A 15-metre chimney towers above the Ivan Goran Kovačić Primary School in Gradačac, northeastern Bosnia-Herzegovina. It's a relic of the era when coal - a heavy pollutant - was the main source of energy in the region. Previously, the school alone consumed 120 tonnes of coal per year.
Now the school is one of the leading examples of the Smart Schools project, a cross-border scheme supported by the European Union's Cohesion Policy which aims to reduce pollution and promote renewable energies.
Dževad Udvinčić has completed his training as an Energy Manager for the project and is in charge of a new heating system based on wood pellets salvaged from biomass:
"By replacing the energy fuel type, we have reduced the pollution and created better conditions in class for the children."
This cross-border project involves both Croatia and Montenegro as well as Bosnia-Herzegovina.
A total of seven Bosnian and Croatian schools and colleges have renovated their buildings to make them more energy efficient.
Smart Schools' total budget is €1.6 million, 85% of which is financed by the European Cohesion Policy. The awareness-promoting initiative has reached 105 schools and 29,000 pupils.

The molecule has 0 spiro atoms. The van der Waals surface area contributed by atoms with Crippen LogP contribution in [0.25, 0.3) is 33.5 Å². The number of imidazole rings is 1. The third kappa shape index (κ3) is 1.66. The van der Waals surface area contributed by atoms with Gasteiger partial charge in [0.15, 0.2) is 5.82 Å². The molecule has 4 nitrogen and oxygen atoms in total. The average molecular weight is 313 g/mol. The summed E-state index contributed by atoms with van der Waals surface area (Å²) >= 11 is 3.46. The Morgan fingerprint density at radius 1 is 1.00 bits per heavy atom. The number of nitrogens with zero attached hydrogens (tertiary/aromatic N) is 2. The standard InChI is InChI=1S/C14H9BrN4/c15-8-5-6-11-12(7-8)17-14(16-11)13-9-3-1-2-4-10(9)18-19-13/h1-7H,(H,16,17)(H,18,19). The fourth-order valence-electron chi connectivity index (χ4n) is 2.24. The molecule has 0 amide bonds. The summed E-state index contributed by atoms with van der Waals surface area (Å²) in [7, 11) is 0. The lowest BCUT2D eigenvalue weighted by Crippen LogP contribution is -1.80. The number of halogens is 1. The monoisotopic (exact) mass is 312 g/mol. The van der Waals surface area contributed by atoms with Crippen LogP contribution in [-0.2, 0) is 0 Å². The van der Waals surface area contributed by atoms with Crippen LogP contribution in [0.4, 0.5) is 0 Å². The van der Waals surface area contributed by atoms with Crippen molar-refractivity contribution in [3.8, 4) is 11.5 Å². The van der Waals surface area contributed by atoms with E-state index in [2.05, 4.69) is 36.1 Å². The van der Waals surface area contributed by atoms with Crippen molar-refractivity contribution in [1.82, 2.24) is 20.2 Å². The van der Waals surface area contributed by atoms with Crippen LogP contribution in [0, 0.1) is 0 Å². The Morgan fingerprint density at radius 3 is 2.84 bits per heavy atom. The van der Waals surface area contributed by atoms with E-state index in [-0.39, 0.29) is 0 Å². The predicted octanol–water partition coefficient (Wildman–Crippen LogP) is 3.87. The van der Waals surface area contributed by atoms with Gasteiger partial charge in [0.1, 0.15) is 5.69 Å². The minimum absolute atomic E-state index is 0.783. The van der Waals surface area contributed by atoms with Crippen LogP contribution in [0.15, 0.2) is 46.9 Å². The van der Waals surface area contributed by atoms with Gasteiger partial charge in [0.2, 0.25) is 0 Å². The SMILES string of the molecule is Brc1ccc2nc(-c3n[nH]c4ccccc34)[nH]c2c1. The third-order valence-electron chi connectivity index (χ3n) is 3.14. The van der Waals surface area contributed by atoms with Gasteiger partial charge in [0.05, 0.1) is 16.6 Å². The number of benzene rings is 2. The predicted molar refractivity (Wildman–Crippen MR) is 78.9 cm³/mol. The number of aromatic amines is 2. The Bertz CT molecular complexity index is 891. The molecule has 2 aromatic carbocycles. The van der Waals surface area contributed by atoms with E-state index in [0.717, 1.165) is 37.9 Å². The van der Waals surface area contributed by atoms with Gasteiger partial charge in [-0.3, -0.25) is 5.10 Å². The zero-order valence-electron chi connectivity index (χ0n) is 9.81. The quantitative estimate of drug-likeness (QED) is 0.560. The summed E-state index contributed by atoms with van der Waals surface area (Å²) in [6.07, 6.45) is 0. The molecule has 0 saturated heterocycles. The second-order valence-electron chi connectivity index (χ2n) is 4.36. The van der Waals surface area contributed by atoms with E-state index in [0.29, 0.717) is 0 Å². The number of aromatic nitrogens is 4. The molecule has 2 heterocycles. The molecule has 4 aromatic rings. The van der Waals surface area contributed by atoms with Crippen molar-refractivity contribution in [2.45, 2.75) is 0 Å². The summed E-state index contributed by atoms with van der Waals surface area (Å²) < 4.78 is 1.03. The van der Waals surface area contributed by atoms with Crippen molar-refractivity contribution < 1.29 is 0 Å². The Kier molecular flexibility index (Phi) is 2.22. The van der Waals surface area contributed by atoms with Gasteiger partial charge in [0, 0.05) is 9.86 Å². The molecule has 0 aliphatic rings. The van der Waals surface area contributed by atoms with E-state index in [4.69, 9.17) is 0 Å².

An important part of the Smart Schools project has been the Youth Innovation Camp, a seven-day competition that brought together 19 young students and their projects.
Salko Užičanin, a Bosnian medical student in Tuzla and Roko Lukenda, a Croatian high school student met there and are still in touch today.
For Salko, the contest was a springboard: it enabled him to create his own solar panel company, Solheat.
"For me, the innovator project was an opportunity to show my own innovation and in doing so, establish the intellectual copyright."
Roko’s invention was a Smart Dustbin that lets rubbish collectors know when it is full. He is currently developing it further.
Energy efficiency has sometimes required the thermal redesign of buildings.
At the Sibinjskih žrtav Primary School in the Croatian town of Sibinj, the roof is brand new and the facade has also been been insulated and refurbished to optimise the new energy use.
Josip Šišmanović, the school's headmaster, emphasised other, less obvious outcomes of the project for the two nations that were once enemies:
"Perhaps this is an opportunity to re-establish some of the relationships broken in the past, and to take some brighter colours - maybe children's colours - in trying to rebuild for the future!"
The Smart Schools project is to continue until 2023, with more schools involved, more training for participants and more challenges on energy innovation for the students.